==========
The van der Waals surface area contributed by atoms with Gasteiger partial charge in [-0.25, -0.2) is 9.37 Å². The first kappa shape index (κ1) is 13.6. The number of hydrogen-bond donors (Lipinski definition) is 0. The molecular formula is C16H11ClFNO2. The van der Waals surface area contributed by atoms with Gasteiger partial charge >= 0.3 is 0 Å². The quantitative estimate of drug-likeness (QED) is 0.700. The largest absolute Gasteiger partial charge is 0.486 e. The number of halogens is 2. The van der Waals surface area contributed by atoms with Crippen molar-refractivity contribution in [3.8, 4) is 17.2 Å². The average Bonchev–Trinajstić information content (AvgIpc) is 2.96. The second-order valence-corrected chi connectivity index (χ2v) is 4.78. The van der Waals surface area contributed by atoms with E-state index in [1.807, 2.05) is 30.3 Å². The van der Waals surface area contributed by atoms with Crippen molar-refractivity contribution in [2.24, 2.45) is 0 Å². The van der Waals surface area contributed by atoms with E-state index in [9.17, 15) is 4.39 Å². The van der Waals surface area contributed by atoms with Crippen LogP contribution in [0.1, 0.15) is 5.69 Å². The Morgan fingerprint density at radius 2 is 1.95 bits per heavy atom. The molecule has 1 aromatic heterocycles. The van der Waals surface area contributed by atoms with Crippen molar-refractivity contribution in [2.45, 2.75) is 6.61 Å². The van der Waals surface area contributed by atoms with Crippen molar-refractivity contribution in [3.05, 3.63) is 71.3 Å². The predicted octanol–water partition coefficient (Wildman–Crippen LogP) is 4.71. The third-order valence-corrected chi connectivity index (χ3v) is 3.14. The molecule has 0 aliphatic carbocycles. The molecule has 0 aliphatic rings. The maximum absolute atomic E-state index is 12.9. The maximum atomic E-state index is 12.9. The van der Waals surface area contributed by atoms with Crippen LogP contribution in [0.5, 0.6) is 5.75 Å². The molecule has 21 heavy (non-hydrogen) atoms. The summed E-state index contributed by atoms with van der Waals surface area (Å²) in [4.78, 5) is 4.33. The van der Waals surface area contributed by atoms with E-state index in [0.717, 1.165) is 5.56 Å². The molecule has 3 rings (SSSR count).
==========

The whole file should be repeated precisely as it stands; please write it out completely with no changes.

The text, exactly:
The van der Waals surface area contributed by atoms with Gasteiger partial charge in [-0.25, -0.2) is 9.37 Å². The first kappa shape index (κ1) is 13.6. The number of hydrogen-bond donors (Lipinski definition) is 0. The molecular formula is C16H11ClFNO2. The van der Waals surface area contributed by atoms with Gasteiger partial charge >= 0.3 is 0 Å². The quantitative estimate of drug-likeness (QED) is 0.700. The largest absolute Gasteiger partial charge is 0.486 e. The number of halogens is 2. The van der Waals surface area contributed by atoms with Crippen molar-refractivity contribution in [3.8, 4) is 17.2 Å². The average Bonchev–Trinajstić information content (AvgIpc) is 2.96. The second-order valence-corrected chi connectivity index (χ2v) is 4.78. The van der Waals surface area contributed by atoms with E-state index in [1.807, 2.05) is 30.3 Å². The van der Waals surface area contributed by atoms with Crippen molar-refractivity contribution in [2.24, 2.45) is 0 Å². The van der Waals surface area contributed by atoms with E-state index in [9.17, 15) is 4.39 Å². The van der Waals surface area contributed by atoms with Crippen LogP contribution in [0.1, 0.15) is 5.69 Å². The Morgan fingerprint density at radius 2 is 1.95 bits per heavy atom. The molecule has 1 aromatic heterocycles. The van der Waals surface area contributed by atoms with Crippen molar-refractivity contribution in [2.45, 2.75) is 6.61 Å². The van der Waals surface area contributed by atoms with Crippen molar-refractivity contribution in [3.05, 3.63) is 71.3 Å². The predicted octanol–water partition coefficient (Wildman–Crippen LogP) is 4.71. The third-order valence-corrected chi connectivity index (χ3v) is 3.14. The molecule has 0 aliphatic carbocycles. The molecule has 0 aliphatic rings. The maximum absolute atomic E-state index is 12.9. The maximum atomic E-state index is 12.9. The van der Waals surface area contributed by atoms with Crippen LogP contribution in [0.5, 0.6) is 5.75 Å². The molecule has 21 heavy (non-hydrogen) atoms. The summed E-state index contributed by atoms with van der Waals surface area (Å²) in [4.78, 5) is 4.33. The van der Waals surface area contributed by atoms with E-state index in [0.717, 1.165) is 5.56 Å². The molecule has 3 rings (SSSR count).